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April 7, 2018

The government seizes Backpage.com

Visitors to Backpage.com today were greeted by a simple message from the U.S. Department of Justice, noting that it had seized the classifieds site. According to the static image, the move was a joint effort that included the FBI, IRS and the U.S Postal Inspection Service.

The action, while brash, perhaps wasn’t unexpected. The site has come under scrutiny from authorities in recent years for its adult ads, which helped make it the second largest classifieds site behind Craigslist.

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After pushback against specific ads promoting illegal activity, the site has been insistent that it simply hosts third-party content, removing offending ads when brought to its attention. A Washington Post story from last year, however, noted that, “A contractor for the controversial classifieds website Backpage.com has been aggressively soliciting and creating sex-related ads, despite Backpage’s repeated insistence that it had no role in the content of ads posted on its site.”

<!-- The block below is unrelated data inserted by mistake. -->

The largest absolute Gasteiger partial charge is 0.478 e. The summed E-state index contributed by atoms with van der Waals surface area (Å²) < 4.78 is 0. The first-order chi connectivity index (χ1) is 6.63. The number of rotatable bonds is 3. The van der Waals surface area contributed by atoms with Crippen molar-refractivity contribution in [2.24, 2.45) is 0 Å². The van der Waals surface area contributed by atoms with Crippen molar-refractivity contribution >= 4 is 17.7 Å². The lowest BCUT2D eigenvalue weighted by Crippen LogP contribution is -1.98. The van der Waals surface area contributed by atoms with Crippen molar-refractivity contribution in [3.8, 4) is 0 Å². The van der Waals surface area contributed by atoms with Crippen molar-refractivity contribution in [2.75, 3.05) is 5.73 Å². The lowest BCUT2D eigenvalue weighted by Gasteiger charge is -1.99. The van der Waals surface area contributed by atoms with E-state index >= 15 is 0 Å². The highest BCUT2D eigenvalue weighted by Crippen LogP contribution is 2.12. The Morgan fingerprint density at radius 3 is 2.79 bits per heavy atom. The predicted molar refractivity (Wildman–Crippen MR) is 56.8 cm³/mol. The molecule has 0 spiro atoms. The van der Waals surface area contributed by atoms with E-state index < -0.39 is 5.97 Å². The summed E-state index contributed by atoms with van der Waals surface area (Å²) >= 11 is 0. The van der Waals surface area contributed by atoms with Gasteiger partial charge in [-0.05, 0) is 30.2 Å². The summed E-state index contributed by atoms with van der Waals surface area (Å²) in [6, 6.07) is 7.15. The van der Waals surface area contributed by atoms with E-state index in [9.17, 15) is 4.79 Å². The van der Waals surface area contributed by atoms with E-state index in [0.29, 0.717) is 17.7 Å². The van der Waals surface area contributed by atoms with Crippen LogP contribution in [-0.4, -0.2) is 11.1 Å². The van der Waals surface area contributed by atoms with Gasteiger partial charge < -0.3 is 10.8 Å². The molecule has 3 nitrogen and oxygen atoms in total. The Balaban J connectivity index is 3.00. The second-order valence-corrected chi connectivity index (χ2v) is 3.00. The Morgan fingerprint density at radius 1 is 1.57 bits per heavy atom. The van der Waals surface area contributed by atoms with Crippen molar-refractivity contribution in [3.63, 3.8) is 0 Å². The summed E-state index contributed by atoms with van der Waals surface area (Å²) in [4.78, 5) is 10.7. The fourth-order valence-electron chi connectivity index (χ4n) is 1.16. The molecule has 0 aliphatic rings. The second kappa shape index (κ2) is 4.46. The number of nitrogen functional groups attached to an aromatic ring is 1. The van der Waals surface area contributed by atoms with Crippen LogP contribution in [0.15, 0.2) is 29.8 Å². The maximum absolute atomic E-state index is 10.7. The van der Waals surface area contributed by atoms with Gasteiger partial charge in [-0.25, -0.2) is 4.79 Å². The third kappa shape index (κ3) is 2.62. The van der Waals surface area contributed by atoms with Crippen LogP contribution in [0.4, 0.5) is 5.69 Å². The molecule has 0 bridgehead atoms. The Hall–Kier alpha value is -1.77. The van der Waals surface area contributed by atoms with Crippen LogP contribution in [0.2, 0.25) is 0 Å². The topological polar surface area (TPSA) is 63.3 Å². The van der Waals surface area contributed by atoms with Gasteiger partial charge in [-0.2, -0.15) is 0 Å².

Along with the site seizure, FBI officials raided the Arizona home of founder Michael Lacey. According to a local news station, the move included the indictment of seven people on 93 counts, including some related to money laundering and facilitating prostitution. Back in 2016, officials raided the site’s Dallas headquarters, arresting CEO Carl Ferrer in the process. At the time, warrants were also issued for Lacey and co-founder James Larkin.

The move comes in the wake of the Senate and House passing the Fight Online Sex Trafficking Act (FOSTA). The act is still awaiting the president’s signature, but the impending bill was enough to drive Craigslist to shutter its own personal ads section late last month, while coming under fire from internet activists and sex workers alike for the onus it put on sites hosting listings.

We’ve reached out to the DOJ for additional comment.


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Danielle E.
Hi, I'm Danielle Eubanks! I'm an entrepreneurial and for the past 10 years I’ve been studying the Digital Publishing Landscape and it seemed a natural progression into a “helping” profession.